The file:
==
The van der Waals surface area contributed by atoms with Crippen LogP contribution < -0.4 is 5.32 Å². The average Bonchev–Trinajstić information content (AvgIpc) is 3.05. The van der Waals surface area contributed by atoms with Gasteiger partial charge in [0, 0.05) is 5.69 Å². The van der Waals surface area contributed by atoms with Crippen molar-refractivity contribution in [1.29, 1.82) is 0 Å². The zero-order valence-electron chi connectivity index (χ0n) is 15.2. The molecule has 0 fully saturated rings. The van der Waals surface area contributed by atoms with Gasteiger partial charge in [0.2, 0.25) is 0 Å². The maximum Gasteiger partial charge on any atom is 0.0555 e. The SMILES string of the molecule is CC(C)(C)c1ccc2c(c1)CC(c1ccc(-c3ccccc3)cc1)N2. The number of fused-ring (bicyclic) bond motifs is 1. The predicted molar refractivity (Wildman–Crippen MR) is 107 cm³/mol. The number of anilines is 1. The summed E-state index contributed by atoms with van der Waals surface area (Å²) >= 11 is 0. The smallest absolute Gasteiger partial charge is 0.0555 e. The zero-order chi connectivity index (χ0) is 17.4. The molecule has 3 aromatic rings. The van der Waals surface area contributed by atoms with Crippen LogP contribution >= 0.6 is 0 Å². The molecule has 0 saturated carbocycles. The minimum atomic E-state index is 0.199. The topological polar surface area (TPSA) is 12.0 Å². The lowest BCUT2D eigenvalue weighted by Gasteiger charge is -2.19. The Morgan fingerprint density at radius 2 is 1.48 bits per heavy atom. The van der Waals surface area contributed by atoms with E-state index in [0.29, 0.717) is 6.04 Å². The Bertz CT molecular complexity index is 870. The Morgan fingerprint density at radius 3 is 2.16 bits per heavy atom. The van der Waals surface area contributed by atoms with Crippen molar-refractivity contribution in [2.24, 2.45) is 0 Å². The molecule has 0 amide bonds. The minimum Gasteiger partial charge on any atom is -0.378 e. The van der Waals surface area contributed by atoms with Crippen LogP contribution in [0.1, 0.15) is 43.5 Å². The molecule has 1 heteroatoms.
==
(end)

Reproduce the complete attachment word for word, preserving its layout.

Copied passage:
The van der Waals surface area contributed by atoms with Crippen LogP contribution < -0.4 is 5.32 Å². The average Bonchev–Trinajstić information content (AvgIpc) is 3.05. The van der Waals surface area contributed by atoms with Gasteiger partial charge in [0, 0.05) is 5.69 Å². The van der Waals surface area contributed by atoms with Crippen molar-refractivity contribution in [1.29, 1.82) is 0 Å². The zero-order valence-electron chi connectivity index (χ0n) is 15.2. The molecule has 0 fully saturated rings. The van der Waals surface area contributed by atoms with Gasteiger partial charge in [0.2, 0.25) is 0 Å². The maximum Gasteiger partial charge on any atom is 0.0555 e. The SMILES string of the molecule is CC(C)(C)c1ccc2c(c1)CC(c1ccc(-c3ccccc3)cc1)N2. The number of fused-ring (bicyclic) bond motifs is 1. The predicted molar refractivity (Wildman–Crippen MR) is 107 cm³/mol. The number of anilines is 1. The summed E-state index contributed by atoms with van der Waals surface area (Å²) >= 11 is 0. The smallest absolute Gasteiger partial charge is 0.0555 e. The zero-order chi connectivity index (χ0) is 17.4. The molecule has 3 aromatic rings. The van der Waals surface area contributed by atoms with Crippen LogP contribution >= 0.6 is 0 Å². The molecule has 0 saturated carbocycles. The minimum atomic E-state index is 0.199. The topological polar surface area (TPSA) is 12.0 Å². The lowest BCUT2D eigenvalue weighted by Gasteiger charge is -2.19. The Morgan fingerprint density at radius 2 is 1.48 bits per heavy atom. The van der Waals surface area contributed by atoms with E-state index in [0.29, 0.717) is 6.04 Å². The Bertz CT molecular complexity index is 870. The Morgan fingerprint density at radius 3 is 2.16 bits per heavy atom. The van der Waals surface area contributed by atoms with Crippen molar-refractivity contribution in [2.24, 2.45) is 0 Å². The molecule has 0 amide bonds. The minimum Gasteiger partial charge on any atom is -0.378 e. The van der Waals surface area contributed by atoms with Crippen LogP contribution in [0.1, 0.15) is 43.5 Å². The molecule has 1 heteroatoms.